Certain medicines should not be used at or around the time of eating food or eating certain types of food since interactions may occur. Using alcohol or tobacco with certain medicines may also cause interactions to occur. Discuss with your healthcare professional the use of your medicine with food, alcohol, or tobacco.

Other Medical Problems

The presence of other medical problems may affect the use of azithromycin. Make sure you tell your doctor if you have any other medical problems, especially:

  • Heart rhythm problems (e.g., prolonged QT interval), history of—Use with caution. May make these condition worse.
  • Kidney disease or
  • Liver disease—Effects may be increased because of slower removal of the medicine from the body. .

Proper Use of azithromycin

A nurse or other trained health professional will give you azithromycin. azithromycin is given through a needle placed in one of your veins.

Your doctor may give you a few doses of azithromycin until your condition improves, and then you may be switched to an oral medicine that works the same way. If you have any concerns about this, talk to your doctor.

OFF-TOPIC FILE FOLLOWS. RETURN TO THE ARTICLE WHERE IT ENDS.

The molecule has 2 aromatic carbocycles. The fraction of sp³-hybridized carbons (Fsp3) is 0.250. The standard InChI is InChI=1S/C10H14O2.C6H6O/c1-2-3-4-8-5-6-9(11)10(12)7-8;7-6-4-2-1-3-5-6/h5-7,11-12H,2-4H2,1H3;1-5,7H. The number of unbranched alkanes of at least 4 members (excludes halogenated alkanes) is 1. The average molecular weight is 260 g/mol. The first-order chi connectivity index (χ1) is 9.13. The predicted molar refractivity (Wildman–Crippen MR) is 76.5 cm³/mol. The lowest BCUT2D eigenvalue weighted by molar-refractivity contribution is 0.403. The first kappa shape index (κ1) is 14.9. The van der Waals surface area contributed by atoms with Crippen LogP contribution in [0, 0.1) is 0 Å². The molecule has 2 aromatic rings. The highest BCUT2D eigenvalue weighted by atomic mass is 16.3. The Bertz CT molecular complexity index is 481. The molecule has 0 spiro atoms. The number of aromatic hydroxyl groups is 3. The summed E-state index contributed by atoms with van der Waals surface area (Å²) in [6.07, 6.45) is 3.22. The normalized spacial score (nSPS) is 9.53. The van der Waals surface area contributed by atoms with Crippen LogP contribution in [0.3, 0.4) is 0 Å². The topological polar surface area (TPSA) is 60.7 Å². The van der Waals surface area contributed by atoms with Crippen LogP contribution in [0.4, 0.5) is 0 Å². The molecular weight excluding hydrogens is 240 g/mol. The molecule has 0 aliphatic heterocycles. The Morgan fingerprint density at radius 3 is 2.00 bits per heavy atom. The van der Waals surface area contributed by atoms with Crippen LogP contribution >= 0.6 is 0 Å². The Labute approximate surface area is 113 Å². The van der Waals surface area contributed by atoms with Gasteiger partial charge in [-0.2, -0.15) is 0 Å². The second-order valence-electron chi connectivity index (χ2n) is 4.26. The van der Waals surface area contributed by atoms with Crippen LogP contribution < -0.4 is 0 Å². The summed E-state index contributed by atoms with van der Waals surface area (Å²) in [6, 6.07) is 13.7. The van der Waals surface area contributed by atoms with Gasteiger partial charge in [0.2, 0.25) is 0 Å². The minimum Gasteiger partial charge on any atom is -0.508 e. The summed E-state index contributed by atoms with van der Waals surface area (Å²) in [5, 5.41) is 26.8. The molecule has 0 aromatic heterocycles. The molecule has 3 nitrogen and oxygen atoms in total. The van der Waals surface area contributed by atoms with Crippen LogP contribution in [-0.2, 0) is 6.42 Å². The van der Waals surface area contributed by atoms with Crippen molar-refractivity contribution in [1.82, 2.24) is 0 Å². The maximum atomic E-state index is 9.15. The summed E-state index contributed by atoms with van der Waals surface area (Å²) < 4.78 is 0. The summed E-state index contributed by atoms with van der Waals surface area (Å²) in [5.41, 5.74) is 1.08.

Precautions While Using azithromycin

If your symptoms do not improve within a few days, or if they become worse, check with your doctor.

azithromycin may cause serious allergic reactions, including anaphylaxis, which can be life-threatening and require immediate medical attention. Call your doctor right away if you have a rash; itching; hives; hoarseness; shortness of breath; trouble breathing; trouble swallowing; or any swelling of your hands, face, or mouth after you receive azithromycin.

Azithromycin injection may cause diarrhea, and in some cases it can be severe. Do not take any medicine to treat diarrhea without first checking with your doctor. Diarrhea medicines may make the diarrhea worse or make it last longer. If you have any questions about this or if mild diarrhea continues or gets worse, check with your doctor.

Tell your doctor if you have bleeding, blistering, burning, discoloration of skin, itching, lumps, pain, rash, redness, swelling, at the site of injection.